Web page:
This Stout is one of the more interesting that I feel that I’ve had. Allagash calls this a ‘Belgian style stout’ and I think the fruity funk from the Belgian yeast adds a level of flavor and complexity with normal stouts. There are the roasted malts and chocolate flavors that one could expect in a stout but with a fruity undertone that compliments and strengthens the roasted and chocolate flavors. The synergy of these flavors fills your mouth and can be pretty intense, almost like an imperial style beer. This is further enhanced when eating something rich and chocolatey… like our homemade ice cream sandwiches. The beer simultaneously cuts through the rich and thick ice cream flavors while also complimenting the chocolate sandwich with similar flavors. You won’t be sure where your dessert ends and your beer begins!
Homemade Ice Cream Sandwiches
Cookies and Cream Icecream:
Adapted from a recipe in this cookbook
NOTE: we had to make two batches of the recipe below to fill all the cookie sandwiches. Our ice cream maker is only big enough for the amounts listed below but if you can make larger amounts feel free to double the recipe and make it all at once.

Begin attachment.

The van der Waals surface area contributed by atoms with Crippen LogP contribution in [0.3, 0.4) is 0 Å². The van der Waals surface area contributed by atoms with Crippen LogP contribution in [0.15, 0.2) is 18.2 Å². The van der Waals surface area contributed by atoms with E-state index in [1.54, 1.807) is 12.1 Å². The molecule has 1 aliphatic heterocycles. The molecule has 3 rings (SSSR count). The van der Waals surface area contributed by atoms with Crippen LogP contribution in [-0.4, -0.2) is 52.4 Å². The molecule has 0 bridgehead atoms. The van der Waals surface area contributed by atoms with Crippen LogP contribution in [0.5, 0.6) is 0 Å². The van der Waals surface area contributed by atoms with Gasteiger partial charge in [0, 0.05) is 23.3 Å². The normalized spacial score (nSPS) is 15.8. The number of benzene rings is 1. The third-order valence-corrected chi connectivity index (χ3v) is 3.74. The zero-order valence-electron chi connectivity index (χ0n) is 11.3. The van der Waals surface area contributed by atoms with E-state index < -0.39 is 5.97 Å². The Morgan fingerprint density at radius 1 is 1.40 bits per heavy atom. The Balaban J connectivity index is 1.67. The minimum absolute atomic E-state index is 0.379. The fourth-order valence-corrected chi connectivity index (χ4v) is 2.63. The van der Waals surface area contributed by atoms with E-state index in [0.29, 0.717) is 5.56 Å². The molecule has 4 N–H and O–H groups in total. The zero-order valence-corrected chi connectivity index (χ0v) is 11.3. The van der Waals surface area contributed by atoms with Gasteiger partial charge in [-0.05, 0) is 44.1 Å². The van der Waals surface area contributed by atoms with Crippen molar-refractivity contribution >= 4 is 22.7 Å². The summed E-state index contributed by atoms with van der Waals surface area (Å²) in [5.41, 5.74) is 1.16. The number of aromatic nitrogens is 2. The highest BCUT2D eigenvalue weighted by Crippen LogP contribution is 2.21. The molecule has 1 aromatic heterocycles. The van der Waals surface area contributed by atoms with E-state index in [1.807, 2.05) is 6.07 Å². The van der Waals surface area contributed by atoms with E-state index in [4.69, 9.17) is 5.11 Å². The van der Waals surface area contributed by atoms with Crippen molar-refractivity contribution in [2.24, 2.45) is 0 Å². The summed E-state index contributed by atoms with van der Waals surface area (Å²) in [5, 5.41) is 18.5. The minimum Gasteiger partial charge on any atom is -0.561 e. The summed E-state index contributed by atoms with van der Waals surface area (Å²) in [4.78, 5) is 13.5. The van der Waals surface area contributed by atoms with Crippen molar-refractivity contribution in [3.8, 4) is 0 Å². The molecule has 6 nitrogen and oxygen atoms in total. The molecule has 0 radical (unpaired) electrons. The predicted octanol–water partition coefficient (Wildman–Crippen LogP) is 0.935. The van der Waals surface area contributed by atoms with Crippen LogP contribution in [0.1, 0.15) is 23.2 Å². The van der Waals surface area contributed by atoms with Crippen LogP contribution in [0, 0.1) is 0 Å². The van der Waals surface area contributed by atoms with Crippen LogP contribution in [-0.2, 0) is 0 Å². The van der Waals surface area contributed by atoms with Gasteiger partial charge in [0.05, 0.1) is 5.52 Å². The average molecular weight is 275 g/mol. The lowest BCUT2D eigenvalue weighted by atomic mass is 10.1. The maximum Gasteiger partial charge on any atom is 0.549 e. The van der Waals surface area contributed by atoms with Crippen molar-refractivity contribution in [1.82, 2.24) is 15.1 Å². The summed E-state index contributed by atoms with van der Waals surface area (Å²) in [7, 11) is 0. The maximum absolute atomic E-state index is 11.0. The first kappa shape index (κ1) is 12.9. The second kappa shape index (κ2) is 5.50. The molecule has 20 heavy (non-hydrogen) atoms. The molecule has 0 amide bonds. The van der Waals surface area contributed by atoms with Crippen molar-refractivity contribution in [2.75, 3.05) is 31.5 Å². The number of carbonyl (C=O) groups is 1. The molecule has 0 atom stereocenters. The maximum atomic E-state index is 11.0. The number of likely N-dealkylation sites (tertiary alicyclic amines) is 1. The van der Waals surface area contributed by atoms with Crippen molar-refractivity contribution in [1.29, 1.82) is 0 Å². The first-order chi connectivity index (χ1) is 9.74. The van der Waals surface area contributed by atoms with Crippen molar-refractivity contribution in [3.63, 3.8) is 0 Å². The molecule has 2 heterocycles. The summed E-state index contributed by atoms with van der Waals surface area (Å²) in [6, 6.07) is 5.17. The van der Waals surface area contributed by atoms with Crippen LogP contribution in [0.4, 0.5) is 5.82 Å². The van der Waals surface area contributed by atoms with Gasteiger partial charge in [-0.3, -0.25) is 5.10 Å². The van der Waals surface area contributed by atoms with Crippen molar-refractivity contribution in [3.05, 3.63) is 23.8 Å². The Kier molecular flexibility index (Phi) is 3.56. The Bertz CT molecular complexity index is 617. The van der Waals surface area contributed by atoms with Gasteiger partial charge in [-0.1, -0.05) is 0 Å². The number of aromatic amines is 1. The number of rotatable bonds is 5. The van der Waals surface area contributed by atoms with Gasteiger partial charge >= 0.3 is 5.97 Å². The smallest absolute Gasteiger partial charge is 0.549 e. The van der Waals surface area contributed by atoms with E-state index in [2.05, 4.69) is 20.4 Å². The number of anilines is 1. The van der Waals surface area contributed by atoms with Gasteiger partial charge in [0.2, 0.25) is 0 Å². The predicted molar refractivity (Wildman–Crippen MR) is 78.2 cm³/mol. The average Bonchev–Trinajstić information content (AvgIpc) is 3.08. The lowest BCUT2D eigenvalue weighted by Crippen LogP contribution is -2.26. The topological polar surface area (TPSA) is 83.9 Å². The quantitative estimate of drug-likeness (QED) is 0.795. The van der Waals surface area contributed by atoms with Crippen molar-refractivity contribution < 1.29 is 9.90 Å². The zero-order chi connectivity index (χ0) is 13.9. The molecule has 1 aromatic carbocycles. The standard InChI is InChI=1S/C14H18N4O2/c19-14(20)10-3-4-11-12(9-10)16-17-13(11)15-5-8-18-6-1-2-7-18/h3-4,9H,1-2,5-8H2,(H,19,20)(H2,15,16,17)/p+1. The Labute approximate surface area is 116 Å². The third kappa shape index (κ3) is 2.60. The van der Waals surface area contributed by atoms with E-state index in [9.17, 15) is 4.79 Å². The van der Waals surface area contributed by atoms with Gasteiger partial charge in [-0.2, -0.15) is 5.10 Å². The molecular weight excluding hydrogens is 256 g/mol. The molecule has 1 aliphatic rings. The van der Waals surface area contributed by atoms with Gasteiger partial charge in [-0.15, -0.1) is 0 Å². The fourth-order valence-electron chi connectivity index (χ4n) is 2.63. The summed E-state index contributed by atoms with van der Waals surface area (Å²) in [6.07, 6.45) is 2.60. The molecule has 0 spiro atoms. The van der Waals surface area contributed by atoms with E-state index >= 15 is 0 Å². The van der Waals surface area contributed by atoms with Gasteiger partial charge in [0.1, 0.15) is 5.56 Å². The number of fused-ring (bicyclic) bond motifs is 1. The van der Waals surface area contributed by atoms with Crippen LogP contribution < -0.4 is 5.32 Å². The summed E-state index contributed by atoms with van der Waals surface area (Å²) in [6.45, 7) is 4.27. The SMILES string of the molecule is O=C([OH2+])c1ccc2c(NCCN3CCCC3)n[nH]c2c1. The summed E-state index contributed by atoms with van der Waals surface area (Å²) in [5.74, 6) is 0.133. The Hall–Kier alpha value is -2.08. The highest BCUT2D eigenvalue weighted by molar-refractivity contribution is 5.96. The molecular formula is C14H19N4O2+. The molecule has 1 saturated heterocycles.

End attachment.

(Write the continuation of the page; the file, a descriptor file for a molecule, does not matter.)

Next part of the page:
5 egg yolks
1/2 cup granulated sugar, divided
1 3/4 cups heavy cream
3/4 cup whole milk
1/4 teaspoon kosher salt
2 teaspoons vanilla extract
1/2 heaping cup crushed Oreo cookies (This can be more or less depending on how Oreo-y you want your ice cream sandwiches)
1. Set a wire-mesh sieve over a large bowl. Whisk together the egg yolks and 1/4 cup of the sugar in a large bowl; set aside.
2. Warm the remaining 1/4 cup of sugar, cream, milk and salt in a medium saucepan over medium heat. When the mixture begins to simmer, slowly drizzle it into the egg yolk mixture, whisking constantly, then scrape the warmed egg yolks back into the saucepan.
3. Stir the mixture constantly over medium heat with a heatproof spatula, scraping the bottom as you stir, until the mixture thickens and coats the spatula. Pour the custard through the strainer and stir in the vanilla extract. Place the bowl in an ice bath and stir occasionally, until the mixture reaches room temperature. Cover the bowl and place the mixture in the refrigerator and chill at least 2 hours, or overnight.